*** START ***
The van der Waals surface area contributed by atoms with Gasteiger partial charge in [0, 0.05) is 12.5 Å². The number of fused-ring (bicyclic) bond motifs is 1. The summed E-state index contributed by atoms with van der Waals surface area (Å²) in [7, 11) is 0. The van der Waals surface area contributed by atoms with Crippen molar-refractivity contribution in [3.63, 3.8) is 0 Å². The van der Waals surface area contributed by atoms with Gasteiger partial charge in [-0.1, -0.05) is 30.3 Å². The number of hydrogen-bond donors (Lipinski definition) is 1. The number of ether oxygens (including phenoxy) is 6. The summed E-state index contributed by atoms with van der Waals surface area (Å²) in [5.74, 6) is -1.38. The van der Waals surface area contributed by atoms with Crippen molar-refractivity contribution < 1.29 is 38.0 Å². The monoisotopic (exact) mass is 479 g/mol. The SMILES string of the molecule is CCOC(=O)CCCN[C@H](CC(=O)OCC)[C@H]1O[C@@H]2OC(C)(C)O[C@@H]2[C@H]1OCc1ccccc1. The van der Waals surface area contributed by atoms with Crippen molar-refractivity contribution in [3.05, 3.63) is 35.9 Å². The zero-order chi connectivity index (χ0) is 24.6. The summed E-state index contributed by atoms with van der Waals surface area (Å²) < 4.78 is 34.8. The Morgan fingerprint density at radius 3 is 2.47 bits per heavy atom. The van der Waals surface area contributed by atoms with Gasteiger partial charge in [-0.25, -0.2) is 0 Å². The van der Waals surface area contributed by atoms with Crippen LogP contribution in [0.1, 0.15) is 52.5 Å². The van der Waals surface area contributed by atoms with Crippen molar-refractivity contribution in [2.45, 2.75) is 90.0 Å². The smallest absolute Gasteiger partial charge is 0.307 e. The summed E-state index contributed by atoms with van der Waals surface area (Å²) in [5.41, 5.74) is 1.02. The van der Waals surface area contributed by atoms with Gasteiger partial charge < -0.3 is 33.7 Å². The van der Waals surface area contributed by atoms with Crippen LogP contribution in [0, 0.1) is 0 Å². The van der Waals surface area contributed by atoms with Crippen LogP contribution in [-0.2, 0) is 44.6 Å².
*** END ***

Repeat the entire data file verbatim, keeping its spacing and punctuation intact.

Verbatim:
The van der Waals surface area contributed by atoms with Gasteiger partial charge in [0, 0.05) is 12.5 Å². The number of fused-ring (bicyclic) bond motifs is 1. The summed E-state index contributed by atoms with van der Waals surface area (Å²) in [7, 11) is 0. The van der Waals surface area contributed by atoms with Crippen molar-refractivity contribution in [3.63, 3.8) is 0 Å². The van der Waals surface area contributed by atoms with Gasteiger partial charge in [-0.1, -0.05) is 30.3 Å². The number of hydrogen-bond donors (Lipinski definition) is 1. The number of ether oxygens (including phenoxy) is 6. The summed E-state index contributed by atoms with van der Waals surface area (Å²) in [5.74, 6) is -1.38. The van der Waals surface area contributed by atoms with Crippen molar-refractivity contribution < 1.29 is 38.0 Å². The monoisotopic (exact) mass is 479 g/mol. The SMILES string of the molecule is CCOC(=O)CCCN[C@H](CC(=O)OCC)[C@H]1O[C@@H]2OC(C)(C)O[C@@H]2[C@H]1OCc1ccccc1. The van der Waals surface area contributed by atoms with Crippen molar-refractivity contribution in [3.05, 3.63) is 35.9 Å². The zero-order chi connectivity index (χ0) is 24.6. The summed E-state index contributed by atoms with van der Waals surface area (Å²) < 4.78 is 34.8. The Morgan fingerprint density at radius 3 is 2.47 bits per heavy atom. The van der Waals surface area contributed by atoms with Gasteiger partial charge in [-0.25, -0.2) is 0 Å². The van der Waals surface area contributed by atoms with Crippen LogP contribution in [0.1, 0.15) is 52.5 Å². The van der Waals surface area contributed by atoms with Crippen molar-refractivity contribution in [2.45, 2.75) is 90.0 Å². The smallest absolute Gasteiger partial charge is 0.307 e. The summed E-state index contributed by atoms with van der Waals surface area (Å²) in [5.41, 5.74) is 1.02. The van der Waals surface area contributed by atoms with Gasteiger partial charge < -0.3 is 33.7 Å². The van der Waals surface area contributed by atoms with Crippen LogP contribution in [0, 0.1) is 0 Å². The van der Waals surface area contributed by atoms with Crippen LogP contribution in [-0.2, 0) is 44.6 Å².